CIPR calls for universal lobbying register
Following today’s second reading of Thomas Docherty’s Commercial Lobbyists (Registration and Code of Conduct) Bill, the Chartered Institute of Public Relations urges the government to engage with the public affairs profession as they move to establish a register of lobbyists.
The Commercial Lobbyists Bill, a Private Members’ Bill, would exempt anyone engaged in lobbying which is not “for financial gain” from registering, creating an invitation for avoidance. It highlights how some proposals for a register of lobbyists, including the Government’s own, would not completely tackle the issue of transparency and that it is crucial to ensure that the definition included in any legislation is workable and does not create loopholes.
The CIPR has consistently argued for a register that includes everyone engaged in the act of lobbying, including those who lobby for charities, trade unions and pressure groups, as well as in-house or agency lobbyists.
The Bill also proposes a statutory code of conduct for lobbyists which would undermine the existing voluntary industry codes and would risk creating a lower minimum standard of professional conduct.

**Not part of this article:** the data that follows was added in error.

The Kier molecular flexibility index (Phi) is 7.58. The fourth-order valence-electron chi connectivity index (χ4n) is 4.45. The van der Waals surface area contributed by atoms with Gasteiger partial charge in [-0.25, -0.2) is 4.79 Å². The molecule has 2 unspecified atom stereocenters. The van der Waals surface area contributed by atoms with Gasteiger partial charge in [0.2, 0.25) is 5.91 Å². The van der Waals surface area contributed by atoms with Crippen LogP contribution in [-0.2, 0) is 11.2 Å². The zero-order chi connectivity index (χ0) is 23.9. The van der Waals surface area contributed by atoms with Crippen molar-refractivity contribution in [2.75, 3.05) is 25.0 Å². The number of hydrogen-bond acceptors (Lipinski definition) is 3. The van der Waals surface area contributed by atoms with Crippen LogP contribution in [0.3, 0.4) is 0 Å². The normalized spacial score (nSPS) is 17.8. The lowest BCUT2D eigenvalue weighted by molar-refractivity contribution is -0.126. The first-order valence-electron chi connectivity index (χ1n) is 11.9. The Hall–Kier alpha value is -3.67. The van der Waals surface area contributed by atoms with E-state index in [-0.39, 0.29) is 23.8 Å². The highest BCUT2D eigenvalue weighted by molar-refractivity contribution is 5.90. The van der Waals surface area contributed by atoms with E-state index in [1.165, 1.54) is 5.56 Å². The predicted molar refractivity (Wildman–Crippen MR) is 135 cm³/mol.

Any register of lobbyists must include all individuals and organisations who seek to influence public policy if it is going to stand any chance of meeting the Government’s own aim of increasing transparency around lobbying.
Introducing a statutory code of conduct would be a counter-productive step. Voluntary codes of conduct, such as the ones established by the CIPR, the PRCA and APPC are building public confidence and trust in lobbying and should be supported by Government.
It’s time for the Government to engage with the industry to develop legislation that is reflective of the diversity and complexity within the public affairs industry.
About the Chartered Institute of Public Relations
Founded in 1948, the Chartered Institute of Public relations (CIPR) is the professional body for public relations practitioners in the UK. With over 10,000 members involved in all aspects of PR, it is the largest body of its type in Europe. The CIPR advances the public relations profession in the UK by making its members accountable through a code of conduct, developing policies, representing its members and raising standards through education and training.